What to Know
- The "summer of hell" of repairs at Penn Station is ahead of schedule two weeks ahead of Amtrak's deadline
- Amtrak's COO said he expects full service to return to the station by Sept. 5, the day after Labor Day
- Earlier this month, an Amtrak official told News 4 that "we will certainly be" asking for more repairs at the station
With just two weeks to go until a deadline for major repairs at Penn Station, an Amtrak official said the railroad agency is ahead of schedule and “absolutely” expects full service to be returned by the day after Labor Day.
In an interview with NBC 4 New York, Amtrak Chief Operating Officer Scot Naparstek said he expects to have full service restored by Tuesday, Sept. 5. He said commuters should expect an on-time service of more than 90 percent.
“We are used to running Long Island Rail Road and New Jersey Transit at 90-plus percent on-time performance,” Naparstek said. “I expect to be running well above 90 percent when we restore service, so that’s got to be our goal.”
Naparstek even said there’s a possibility Amtrak might finish the work a couple of days early, on Labor Day weekend.
It’s been six weeks since Amtrak started repairs on track infrastructure below Penn Station, America’s busiest rail hub. Naparstek said week six concluded without any significant issues and that crews spent time reassembling the interlocking at Interlocking A in the western part of the station.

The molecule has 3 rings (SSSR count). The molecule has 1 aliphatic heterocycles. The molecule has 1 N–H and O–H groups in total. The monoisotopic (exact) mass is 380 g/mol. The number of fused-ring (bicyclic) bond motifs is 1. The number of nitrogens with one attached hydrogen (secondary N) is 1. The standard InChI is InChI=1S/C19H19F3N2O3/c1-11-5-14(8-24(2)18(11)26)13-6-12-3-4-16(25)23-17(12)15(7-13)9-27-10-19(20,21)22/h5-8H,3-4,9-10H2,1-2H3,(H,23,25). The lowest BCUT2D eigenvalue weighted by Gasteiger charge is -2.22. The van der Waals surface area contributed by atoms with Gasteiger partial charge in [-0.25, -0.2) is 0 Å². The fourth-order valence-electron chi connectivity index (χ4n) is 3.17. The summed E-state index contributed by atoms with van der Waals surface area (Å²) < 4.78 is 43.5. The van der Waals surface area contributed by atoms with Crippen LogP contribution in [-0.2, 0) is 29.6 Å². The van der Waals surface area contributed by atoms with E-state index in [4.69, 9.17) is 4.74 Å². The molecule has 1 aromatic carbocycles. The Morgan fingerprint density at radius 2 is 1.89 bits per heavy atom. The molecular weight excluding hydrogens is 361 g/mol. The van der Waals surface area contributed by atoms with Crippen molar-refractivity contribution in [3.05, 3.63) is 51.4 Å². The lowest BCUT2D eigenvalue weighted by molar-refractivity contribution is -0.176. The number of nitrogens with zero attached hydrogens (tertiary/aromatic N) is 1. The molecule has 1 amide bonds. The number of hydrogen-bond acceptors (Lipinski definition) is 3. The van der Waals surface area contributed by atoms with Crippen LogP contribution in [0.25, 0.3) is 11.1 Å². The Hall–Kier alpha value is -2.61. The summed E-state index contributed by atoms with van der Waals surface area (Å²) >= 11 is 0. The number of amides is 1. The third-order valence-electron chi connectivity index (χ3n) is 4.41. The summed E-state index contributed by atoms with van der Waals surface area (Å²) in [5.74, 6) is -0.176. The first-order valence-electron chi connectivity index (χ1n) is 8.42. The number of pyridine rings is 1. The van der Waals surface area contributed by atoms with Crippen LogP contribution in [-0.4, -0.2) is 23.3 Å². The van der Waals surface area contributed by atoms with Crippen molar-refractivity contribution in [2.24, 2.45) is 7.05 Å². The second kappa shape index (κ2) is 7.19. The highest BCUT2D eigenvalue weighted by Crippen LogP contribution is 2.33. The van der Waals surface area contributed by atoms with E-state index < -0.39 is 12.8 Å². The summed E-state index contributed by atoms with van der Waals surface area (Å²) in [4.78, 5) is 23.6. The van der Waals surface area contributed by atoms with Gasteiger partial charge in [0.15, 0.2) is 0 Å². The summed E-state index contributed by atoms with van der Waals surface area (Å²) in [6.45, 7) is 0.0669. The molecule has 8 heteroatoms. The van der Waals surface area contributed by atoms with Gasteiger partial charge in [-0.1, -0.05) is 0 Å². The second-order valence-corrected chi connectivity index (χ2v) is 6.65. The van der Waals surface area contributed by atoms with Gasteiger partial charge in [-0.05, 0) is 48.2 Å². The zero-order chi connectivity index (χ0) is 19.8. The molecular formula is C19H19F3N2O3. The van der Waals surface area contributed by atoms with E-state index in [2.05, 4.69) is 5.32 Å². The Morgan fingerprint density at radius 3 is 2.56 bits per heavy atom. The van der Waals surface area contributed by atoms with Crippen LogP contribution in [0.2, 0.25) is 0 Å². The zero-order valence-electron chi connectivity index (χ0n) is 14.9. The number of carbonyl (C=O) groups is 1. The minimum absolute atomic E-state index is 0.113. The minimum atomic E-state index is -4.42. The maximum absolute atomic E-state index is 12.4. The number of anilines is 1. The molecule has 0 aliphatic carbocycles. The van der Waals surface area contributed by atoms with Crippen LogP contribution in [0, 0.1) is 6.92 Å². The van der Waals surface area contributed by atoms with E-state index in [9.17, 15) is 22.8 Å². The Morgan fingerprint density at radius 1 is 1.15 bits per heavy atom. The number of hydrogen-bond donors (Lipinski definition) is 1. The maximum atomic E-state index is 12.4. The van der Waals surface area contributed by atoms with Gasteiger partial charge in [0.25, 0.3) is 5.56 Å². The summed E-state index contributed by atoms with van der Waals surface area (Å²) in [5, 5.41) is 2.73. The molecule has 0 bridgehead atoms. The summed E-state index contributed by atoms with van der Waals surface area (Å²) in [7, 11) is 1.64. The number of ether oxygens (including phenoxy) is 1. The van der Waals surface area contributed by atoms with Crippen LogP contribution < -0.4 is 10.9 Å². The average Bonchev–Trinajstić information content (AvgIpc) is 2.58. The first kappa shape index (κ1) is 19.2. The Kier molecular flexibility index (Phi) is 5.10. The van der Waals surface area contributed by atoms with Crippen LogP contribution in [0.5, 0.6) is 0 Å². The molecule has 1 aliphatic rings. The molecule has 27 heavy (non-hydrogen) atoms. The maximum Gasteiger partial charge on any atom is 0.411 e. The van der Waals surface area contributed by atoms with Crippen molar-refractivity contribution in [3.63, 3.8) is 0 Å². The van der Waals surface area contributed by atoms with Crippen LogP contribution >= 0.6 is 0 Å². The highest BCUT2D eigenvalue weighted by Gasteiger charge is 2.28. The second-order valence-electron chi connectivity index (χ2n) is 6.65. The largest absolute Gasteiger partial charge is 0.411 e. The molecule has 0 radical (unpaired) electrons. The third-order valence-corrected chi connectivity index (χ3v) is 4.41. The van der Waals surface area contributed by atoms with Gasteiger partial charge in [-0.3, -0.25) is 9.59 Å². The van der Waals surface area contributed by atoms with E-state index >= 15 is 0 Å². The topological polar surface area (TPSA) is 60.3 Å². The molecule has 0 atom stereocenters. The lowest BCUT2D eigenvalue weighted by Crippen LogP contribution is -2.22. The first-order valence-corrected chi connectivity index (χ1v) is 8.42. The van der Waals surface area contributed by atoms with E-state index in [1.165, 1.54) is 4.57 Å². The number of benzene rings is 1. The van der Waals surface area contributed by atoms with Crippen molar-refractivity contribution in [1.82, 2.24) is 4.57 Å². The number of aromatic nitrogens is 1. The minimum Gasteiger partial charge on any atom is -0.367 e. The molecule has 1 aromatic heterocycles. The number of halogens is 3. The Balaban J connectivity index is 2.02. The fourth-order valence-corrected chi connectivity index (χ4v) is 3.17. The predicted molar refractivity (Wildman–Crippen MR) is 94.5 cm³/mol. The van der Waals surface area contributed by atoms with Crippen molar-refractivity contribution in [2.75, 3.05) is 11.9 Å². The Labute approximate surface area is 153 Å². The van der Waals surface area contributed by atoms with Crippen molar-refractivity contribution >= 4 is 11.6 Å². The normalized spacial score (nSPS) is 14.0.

New time-lapse video released Friday by Amtrak shows progress replacing tracks, ties, signals and switches near Track 10, one of the spots of crumbling infrastructure blamed for causing recurring delays and even derailments in the spring.
Earlier this month, an Amtrak official said this summer’s overhaul was going so well that the railroad agency is more likely than ever to push for future repairs next year. Amtrak is only fixing a small portion of the station this summer. In addition to a possible similar disruption in 2018, there’s also the possibility of several extended service outages sometime in the future.
Riders have generally agreed that the “summer of hell” has yet to live up to its ominous name. Even Gov. Cuomo, who foresaw the work creating a “summer of hell” for riders, said, “It has not yet turned out to be the summer of hell. Let’s hope it stays that way.”
While Amtrak isn’t guaranteeing perfection at Penn Station within two weeks’ time, it insists that its summer of repairs will significantly reduce the risk of problems, derailments and delays.